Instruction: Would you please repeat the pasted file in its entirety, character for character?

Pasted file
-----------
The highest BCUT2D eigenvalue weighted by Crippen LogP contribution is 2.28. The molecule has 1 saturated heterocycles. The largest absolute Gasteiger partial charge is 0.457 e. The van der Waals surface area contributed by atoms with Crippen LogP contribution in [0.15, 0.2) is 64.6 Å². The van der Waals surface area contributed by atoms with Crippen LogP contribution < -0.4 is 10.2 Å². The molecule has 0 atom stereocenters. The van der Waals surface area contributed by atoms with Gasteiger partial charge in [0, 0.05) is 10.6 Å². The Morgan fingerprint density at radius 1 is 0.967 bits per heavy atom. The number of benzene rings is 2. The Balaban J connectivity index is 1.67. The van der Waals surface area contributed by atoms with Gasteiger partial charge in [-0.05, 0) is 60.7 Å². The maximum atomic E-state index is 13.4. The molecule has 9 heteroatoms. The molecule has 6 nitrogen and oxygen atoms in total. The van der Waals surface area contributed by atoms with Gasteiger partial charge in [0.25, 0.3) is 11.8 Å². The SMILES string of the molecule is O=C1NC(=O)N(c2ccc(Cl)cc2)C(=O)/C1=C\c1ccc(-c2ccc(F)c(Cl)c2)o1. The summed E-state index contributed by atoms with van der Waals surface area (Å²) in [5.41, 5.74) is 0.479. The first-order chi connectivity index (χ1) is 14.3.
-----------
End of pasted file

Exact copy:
The highest BCUT2D eigenvalue weighted by Crippen LogP contribution is 2.28. The molecule has 1 saturated heterocycles. The largest absolute Gasteiger partial charge is 0.457 e. The van der Waals surface area contributed by atoms with Crippen LogP contribution in [0.15, 0.2) is 64.6 Å². The van der Waals surface area contributed by atoms with Crippen LogP contribution < -0.4 is 10.2 Å². The molecule has 0 atom stereocenters. The van der Waals surface area contributed by atoms with Gasteiger partial charge in [0, 0.05) is 10.6 Å². The Morgan fingerprint density at radius 1 is 0.967 bits per heavy atom. The number of benzene rings is 2. The Balaban J connectivity index is 1.67. The van der Waals surface area contributed by atoms with Gasteiger partial charge in [-0.05, 0) is 60.7 Å². The maximum atomic E-state index is 13.4. The molecule has 9 heteroatoms. The molecule has 6 nitrogen and oxygen atoms in total. The van der Waals surface area contributed by atoms with Gasteiger partial charge in [0.25, 0.3) is 11.8 Å². The SMILES string of the molecule is O=C1NC(=O)N(c2ccc(Cl)cc2)C(=O)/C1=C\c1ccc(-c2ccc(F)c(Cl)c2)o1. The summed E-state index contributed by atoms with van der Waals surface area (Å²) in [5.41, 5.74) is 0.479. The first-order chi connectivity index (χ1) is 14.3.